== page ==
Fig. 5. Rectal advancement flap. A. A circumanal incision is made. B. The rectal flap is elevated, and the sphincter mechanism is repaired, C. The perineal tissue is closed. D. The flap is advanced with excision of the fistulous tract. E. The mucocutaneous junction is restored.

High Fistula Repair

Most often, a transabdominal approach is used for a colovaginal or high rectovaginal fistula because of coexisting pelvic disease and the inaccessibility of the fistula through the vagina. However, Lawson has successfully used a perineal approach to treat fistulas near the cervix.42 The vagina is divided up to the lateral fornix, and the pouch of Douglas may be opened behind the cervix to improve exposure. The rectum is drawn downward for a layered repair. Lawson reported success with this technique in 42 of 53 cases. The Latzko technique of using the anterior and posterior walls of the vagina in the closure of a vesicovaginal fistula can also be adapted for high rectovaginal fistulas.30

The etiology of the fistula must be appreciated when anticipating a transabdominal repair for a high fistula. If the fistula is secondary to trauma or pelvic drainage of an inflammatory process (e.g. diverticulitis), the defect can be successfully closed by opening the rectovaginal septum and closing the rectal and vaginal defects with interposition of an omental J-flap. Bowel resection or the interposition of nondiseased tissue is usually required in cases involving radiation injury or advanced malignancy.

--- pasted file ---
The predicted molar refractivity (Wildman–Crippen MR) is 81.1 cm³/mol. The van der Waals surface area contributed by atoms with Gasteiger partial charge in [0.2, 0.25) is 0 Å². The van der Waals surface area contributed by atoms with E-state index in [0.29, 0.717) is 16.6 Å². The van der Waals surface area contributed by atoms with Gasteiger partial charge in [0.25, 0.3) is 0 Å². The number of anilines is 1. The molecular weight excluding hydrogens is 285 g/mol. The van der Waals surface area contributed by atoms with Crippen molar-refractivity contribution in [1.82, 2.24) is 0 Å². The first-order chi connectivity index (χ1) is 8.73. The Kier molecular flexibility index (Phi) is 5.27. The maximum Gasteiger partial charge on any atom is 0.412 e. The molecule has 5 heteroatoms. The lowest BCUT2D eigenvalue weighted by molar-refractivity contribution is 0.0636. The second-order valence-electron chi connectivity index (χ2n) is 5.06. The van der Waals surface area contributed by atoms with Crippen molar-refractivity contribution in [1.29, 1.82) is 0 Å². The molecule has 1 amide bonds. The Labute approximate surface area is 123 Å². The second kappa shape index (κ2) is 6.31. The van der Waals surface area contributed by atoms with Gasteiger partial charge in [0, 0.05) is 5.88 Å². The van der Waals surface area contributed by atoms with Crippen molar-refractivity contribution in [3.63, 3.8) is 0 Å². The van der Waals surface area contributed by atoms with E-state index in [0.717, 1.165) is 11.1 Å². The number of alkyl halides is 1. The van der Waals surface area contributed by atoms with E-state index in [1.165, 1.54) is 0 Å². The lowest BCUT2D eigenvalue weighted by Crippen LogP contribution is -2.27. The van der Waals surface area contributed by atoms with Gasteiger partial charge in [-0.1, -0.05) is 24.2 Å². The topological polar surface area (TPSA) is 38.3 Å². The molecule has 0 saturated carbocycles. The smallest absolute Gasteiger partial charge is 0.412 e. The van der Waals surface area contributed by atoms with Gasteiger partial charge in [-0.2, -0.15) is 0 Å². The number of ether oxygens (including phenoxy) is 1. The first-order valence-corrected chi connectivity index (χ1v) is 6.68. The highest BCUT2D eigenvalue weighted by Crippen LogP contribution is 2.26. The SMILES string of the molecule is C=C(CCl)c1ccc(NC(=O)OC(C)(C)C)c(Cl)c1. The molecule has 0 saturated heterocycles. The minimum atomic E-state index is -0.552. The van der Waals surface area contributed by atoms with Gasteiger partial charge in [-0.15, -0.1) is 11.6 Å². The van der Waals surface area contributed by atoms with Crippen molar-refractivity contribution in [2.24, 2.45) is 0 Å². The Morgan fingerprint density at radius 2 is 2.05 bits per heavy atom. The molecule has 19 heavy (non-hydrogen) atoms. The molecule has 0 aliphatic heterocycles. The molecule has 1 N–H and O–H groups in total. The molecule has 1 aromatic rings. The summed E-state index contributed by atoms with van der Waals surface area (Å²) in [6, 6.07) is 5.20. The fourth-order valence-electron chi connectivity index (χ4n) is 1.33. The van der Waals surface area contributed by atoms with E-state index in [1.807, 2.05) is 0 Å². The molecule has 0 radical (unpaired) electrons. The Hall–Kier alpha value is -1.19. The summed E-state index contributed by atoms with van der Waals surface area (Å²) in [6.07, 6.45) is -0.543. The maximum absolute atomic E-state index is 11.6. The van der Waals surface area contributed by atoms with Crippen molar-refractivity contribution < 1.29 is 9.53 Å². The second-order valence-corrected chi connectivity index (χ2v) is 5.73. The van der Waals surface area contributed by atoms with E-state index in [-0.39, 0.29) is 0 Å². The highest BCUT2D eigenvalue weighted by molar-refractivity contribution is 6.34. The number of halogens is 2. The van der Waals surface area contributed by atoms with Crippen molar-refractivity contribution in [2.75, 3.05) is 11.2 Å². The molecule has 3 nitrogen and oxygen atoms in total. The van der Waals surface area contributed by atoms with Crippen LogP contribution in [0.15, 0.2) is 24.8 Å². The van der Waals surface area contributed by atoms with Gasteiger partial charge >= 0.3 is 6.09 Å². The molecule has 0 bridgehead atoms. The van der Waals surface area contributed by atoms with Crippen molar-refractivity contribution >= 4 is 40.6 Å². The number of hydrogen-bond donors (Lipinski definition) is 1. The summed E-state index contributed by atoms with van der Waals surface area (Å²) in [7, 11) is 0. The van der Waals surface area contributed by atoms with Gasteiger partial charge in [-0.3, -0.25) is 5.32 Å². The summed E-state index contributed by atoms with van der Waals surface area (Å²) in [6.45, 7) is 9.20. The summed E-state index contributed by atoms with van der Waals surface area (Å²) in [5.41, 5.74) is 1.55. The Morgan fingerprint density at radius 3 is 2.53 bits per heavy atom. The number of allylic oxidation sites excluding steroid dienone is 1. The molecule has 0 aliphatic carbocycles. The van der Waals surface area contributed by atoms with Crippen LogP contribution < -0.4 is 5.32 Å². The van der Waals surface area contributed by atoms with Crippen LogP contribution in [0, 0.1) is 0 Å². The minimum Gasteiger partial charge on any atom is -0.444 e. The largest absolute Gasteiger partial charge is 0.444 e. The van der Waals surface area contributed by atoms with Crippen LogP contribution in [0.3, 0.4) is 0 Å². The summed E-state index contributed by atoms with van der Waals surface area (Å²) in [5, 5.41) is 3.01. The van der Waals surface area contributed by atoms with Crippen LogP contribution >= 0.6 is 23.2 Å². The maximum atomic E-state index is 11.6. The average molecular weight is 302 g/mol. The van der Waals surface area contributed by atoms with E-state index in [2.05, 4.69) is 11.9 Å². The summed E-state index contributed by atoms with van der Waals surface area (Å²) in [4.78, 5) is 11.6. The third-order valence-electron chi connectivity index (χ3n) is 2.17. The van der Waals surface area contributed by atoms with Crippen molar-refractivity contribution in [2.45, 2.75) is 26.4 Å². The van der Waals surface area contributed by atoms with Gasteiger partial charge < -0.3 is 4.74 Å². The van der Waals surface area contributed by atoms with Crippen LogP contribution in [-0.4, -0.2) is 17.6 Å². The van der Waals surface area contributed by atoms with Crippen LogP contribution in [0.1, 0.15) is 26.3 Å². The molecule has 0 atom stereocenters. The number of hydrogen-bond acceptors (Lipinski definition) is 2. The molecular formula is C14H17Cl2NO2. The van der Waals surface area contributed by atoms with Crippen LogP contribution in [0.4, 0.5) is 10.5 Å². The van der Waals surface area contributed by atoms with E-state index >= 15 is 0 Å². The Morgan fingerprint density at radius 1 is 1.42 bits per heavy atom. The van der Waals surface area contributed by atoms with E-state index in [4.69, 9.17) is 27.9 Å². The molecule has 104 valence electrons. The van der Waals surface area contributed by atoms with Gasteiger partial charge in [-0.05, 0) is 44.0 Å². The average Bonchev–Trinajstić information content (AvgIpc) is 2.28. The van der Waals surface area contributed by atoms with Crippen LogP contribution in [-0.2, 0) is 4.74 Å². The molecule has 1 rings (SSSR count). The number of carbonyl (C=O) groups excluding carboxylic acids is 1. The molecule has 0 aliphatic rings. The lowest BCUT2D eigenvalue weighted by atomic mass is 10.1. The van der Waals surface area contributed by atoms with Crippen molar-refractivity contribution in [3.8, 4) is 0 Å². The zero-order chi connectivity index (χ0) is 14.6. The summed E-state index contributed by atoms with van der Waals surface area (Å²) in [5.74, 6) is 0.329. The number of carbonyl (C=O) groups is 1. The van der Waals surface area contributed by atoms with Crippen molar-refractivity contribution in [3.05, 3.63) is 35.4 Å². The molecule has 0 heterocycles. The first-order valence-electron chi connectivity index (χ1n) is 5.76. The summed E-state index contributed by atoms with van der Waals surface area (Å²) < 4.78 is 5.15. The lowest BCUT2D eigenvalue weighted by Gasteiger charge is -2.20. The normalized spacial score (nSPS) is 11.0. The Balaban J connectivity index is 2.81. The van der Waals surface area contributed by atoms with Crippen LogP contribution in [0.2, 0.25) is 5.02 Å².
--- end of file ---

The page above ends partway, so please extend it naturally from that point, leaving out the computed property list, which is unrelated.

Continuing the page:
Bricker and colleagues described a complex repair for radiation-induced rectovaginal fistula.43 The procedure involves an onlay patch of well-vascularized intestine to the damaged tissue and a descending colostomy. The advantages of Bricker’s technique are that it requires only anterior mobilization of the rectum, avoids denervation injury to the anorectum and hemorrhage, and that the patch or flap retains its native blood supply.

Timing of Repair

The majority of fistulas secondary to trauma or obstetric causes may be repaired early. Repair should be deferred until the resolution of active infection, inflammation, induration, or local cellulitis. The authors agree with Hibbard, who feels that the decision of when to operate should depend on the condition of the tissue and not on an arbitrary period of time.44

Diverting Colostomy